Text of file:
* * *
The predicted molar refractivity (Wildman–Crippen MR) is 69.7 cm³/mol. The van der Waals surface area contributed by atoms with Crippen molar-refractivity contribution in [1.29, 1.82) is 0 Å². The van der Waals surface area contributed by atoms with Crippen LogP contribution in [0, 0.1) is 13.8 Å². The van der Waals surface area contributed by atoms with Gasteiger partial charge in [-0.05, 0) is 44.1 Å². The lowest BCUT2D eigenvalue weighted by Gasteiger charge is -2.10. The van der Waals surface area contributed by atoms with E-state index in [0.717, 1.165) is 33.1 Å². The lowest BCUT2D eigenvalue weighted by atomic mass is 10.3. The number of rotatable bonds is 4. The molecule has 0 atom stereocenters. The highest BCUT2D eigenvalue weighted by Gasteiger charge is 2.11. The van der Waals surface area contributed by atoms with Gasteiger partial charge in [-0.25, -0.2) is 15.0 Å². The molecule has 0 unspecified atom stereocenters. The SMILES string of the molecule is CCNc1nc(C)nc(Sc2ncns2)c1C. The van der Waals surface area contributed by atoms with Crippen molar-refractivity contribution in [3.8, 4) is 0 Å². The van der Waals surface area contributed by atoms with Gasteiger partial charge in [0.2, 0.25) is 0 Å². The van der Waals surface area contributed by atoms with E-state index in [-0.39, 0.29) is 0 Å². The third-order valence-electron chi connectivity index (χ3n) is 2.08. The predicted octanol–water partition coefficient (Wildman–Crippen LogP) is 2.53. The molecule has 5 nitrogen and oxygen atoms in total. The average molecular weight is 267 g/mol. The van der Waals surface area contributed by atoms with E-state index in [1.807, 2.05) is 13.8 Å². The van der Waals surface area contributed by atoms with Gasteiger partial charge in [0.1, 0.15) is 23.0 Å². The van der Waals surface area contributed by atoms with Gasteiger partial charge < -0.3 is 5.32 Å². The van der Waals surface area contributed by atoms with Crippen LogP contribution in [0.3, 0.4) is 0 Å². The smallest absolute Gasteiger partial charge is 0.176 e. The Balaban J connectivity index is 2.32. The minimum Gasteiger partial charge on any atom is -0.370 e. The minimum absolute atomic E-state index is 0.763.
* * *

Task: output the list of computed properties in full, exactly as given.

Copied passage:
The predicted molar refractivity (Wildman–Crippen MR) is 69.7 cm³/mol. The van der Waals surface area contributed by atoms with Crippen molar-refractivity contribution in [1.29, 1.82) is 0 Å². The van der Waals surface area contributed by atoms with Crippen LogP contribution in [0, 0.1) is 13.8 Å². The van der Waals surface area contributed by atoms with Gasteiger partial charge in [-0.05, 0) is 44.1 Å². The lowest BCUT2D eigenvalue weighted by Gasteiger charge is -2.10. The van der Waals surface area contributed by atoms with E-state index in [0.717, 1.165) is 33.1 Å². The lowest BCUT2D eigenvalue weighted by atomic mass is 10.3. The number of rotatable bonds is 4. The molecule has 0 atom stereocenters. The highest BCUT2D eigenvalue weighted by Gasteiger charge is 2.11. The van der Waals surface area contributed by atoms with Gasteiger partial charge in [-0.25, -0.2) is 15.0 Å². The molecule has 0 unspecified atom stereocenters. The SMILES string of the molecule is CCNc1nc(C)nc(Sc2ncns2)c1C. The van der Waals surface area contributed by atoms with Crippen molar-refractivity contribution in [3.8, 4) is 0 Å². The van der Waals surface area contributed by atoms with Gasteiger partial charge in [0.2, 0.25) is 0 Å². The van der Waals surface area contributed by atoms with E-state index in [-0.39, 0.29) is 0 Å². The third-order valence-electron chi connectivity index (χ3n) is 2.08. The predicted octanol–water partition coefficient (Wildman–Crippen LogP) is 2.53. The molecule has 5 nitrogen and oxygen atoms in total. The average molecular weight is 267 g/mol. The van der Waals surface area contributed by atoms with E-state index in [1.807, 2.05) is 13.8 Å². The van der Waals surface area contributed by atoms with Gasteiger partial charge in [0.1, 0.15) is 23.0 Å². The van der Waals surface area contributed by atoms with Gasteiger partial charge < -0.3 is 5.32 Å². The van der Waals surface area contributed by atoms with Crippen LogP contribution in [0.3, 0.4) is 0 Å². The smallest absolute Gasteiger partial charge is 0.176 e. The Balaban J connectivity index is 2.32. The minimum Gasteiger partial charge on any atom is -0.370 e. The minimum absolute atomic E-state index is 0.763.